Apple Responds to Personal Data Request with 9MB File

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<pre>Apple Responds to Personal Data Request with 9MB File

Privacy and personal data are in the spotlight right now due to the Cambridge Analytica debacle and Facebook's complete failure to protect user data. Jefferson Graham, a technology columnist for the USA Today, decided to investigate further and see how Google in terms of the personal data collected. The results are surprising in a good way for Apple users.

Graham's personal information archive is in 881MB. The zip file is received from Google is much smaller, but still 243MB. The zip file from Apple? Just 9MB.

You may remember Apple CEO Tim Cook criticized Facebook and Mark Zuckerberg for prioritizing advertisers over users. Zuckerberg responded, calling Cook's comments, “extremely glib and not at all aligned with the truth.” Tim Cook also that Apple could “make a ton of money if we monetized our customer.” Based on the personal data sent to Graham, Apple is clearly keeping your data private.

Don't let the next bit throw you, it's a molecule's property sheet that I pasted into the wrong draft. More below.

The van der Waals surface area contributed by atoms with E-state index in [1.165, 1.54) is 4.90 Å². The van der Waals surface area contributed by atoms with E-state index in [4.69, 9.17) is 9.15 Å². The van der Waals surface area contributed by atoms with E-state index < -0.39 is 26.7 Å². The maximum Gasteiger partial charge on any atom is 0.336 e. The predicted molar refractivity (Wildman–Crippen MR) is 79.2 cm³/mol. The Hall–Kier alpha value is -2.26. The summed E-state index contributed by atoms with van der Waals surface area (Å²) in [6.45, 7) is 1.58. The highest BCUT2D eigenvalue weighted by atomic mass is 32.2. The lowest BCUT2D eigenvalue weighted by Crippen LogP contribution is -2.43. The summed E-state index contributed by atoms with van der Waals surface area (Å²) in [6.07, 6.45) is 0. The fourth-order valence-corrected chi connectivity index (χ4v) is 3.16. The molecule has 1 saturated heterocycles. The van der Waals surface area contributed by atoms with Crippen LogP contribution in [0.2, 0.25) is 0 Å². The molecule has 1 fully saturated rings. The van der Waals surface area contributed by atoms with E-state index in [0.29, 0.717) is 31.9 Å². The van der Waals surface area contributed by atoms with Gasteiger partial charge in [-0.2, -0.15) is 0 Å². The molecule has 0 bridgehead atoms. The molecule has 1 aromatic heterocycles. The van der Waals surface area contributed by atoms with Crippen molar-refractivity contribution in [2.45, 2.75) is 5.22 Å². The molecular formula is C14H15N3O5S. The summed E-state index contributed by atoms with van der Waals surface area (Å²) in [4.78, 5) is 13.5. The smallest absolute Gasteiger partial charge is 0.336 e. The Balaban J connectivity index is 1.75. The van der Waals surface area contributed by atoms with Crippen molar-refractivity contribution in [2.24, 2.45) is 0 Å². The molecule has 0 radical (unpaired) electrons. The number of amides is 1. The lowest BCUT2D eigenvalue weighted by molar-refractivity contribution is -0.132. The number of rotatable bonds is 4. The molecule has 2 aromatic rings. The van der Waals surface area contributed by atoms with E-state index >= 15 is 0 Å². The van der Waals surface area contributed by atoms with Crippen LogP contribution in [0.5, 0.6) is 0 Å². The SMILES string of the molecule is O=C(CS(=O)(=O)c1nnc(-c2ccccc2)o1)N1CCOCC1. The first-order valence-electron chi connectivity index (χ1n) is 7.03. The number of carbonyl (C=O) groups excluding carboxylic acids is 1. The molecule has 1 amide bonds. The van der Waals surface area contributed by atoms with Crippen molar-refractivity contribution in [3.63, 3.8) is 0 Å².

Graham has used iPhones, iPads, and Macs for at least a decade, so Apple has had a lot of time to collect detailed information on him. However, included in the 9MB zip file was a list of timestamps for iPhone backups, when uploads to iCloud happened, a record of his e-mail and physical address, and a list of each app. There was also a record of Apple device repairs.

Safari browsing data is not tracked and Siri uses a random identifier. Because of that, it is not included in the personal data archive.

Another big difference is how quickly each of the companies provide the personal data archive. Facebook will share the file with you almost instantly, where as Google takes a few hours. However, Apple requires a street address, a phone number, and the serial number of your device. In the end it took Graham eight days to get his data.

Clearly Apple has a big lead when it comes to keeping your personal data private their own consumption. But that difference is inherent in the different business model. Apple is all about selling hardware, software, and services the consumer pays for. Google and Facebook bypass the need for payment by making consumers (and consequently their data) the product.


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